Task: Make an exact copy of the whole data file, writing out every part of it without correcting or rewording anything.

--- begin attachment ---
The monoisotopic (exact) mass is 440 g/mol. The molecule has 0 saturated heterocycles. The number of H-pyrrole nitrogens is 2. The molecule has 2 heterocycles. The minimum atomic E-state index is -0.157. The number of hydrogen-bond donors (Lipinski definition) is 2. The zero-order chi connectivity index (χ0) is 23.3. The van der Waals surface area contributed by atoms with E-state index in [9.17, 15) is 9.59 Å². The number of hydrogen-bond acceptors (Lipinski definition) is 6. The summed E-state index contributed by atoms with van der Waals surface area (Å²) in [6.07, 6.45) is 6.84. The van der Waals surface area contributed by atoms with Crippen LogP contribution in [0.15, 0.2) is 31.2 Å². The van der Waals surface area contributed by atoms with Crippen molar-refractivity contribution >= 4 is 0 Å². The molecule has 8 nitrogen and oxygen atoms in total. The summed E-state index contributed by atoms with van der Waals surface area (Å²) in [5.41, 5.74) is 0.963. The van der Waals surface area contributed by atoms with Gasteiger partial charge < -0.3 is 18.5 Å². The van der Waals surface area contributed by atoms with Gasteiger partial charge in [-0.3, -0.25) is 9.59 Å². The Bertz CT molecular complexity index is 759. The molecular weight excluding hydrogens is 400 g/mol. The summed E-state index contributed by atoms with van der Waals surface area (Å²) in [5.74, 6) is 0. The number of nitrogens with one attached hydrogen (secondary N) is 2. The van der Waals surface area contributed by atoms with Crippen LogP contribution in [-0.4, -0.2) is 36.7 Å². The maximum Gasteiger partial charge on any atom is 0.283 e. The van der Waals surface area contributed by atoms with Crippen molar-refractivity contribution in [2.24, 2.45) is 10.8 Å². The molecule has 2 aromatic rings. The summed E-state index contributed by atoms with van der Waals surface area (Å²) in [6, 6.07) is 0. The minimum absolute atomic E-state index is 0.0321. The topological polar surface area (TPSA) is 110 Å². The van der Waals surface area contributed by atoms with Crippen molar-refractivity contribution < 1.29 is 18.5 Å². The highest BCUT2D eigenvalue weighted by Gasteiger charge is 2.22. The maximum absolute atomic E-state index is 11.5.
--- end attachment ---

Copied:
The monoisotopic (exact) mass is 440 g/mol. The molecule has 0 saturated heterocycles. The number of H-pyrrole nitrogens is 2. The molecule has 2 heterocycles. The minimum atomic E-state index is -0.157. The number of hydrogen-bond donors (Lipinski definition) is 2. The zero-order chi connectivity index (χ0) is 23.3. The van der Waals surface area contributed by atoms with E-state index in [9.17, 15) is 9.59 Å². The number of hydrogen-bond acceptors (Lipinski definition) is 6. The summed E-state index contributed by atoms with van der Waals surface area (Å²) in [6.07, 6.45) is 6.84. The van der Waals surface area contributed by atoms with Crippen LogP contribution in [0.15, 0.2) is 31.2 Å². The van der Waals surface area contributed by atoms with Crippen molar-refractivity contribution >= 4 is 0 Å². The molecule has 8 nitrogen and oxygen atoms in total. The summed E-state index contributed by atoms with van der Waals surface area (Å²) in [5.41, 5.74) is 0.963. The van der Waals surface area contributed by atoms with Gasteiger partial charge < -0.3 is 18.5 Å². The van der Waals surface area contributed by atoms with Gasteiger partial charge in [-0.3, -0.25) is 9.59 Å². The Bertz CT molecular complexity index is 759. The molecular weight excluding hydrogens is 400 g/mol. The summed E-state index contributed by atoms with van der Waals surface area (Å²) in [5.74, 6) is 0. The number of nitrogens with one attached hydrogen (secondary N) is 2. The van der Waals surface area contributed by atoms with Crippen LogP contribution in [-0.4, -0.2) is 36.7 Å². The maximum Gasteiger partial charge on any atom is 0.283 e. The van der Waals surface area contributed by atoms with Crippen molar-refractivity contribution in [2.24, 2.45) is 10.8 Å². The molecule has 2 aromatic rings. The summed E-state index contributed by atoms with van der Waals surface area (Å²) in [6, 6.07) is 0. The minimum absolute atomic E-state index is 0.0321. The topological polar surface area (TPSA) is 110 Å². The van der Waals surface area contributed by atoms with Crippen molar-refractivity contribution < 1.29 is 18.5 Å². The highest BCUT2D eigenvalue weighted by Gasteiger charge is 2.22. The maximum absolute atomic E-state index is 11.5.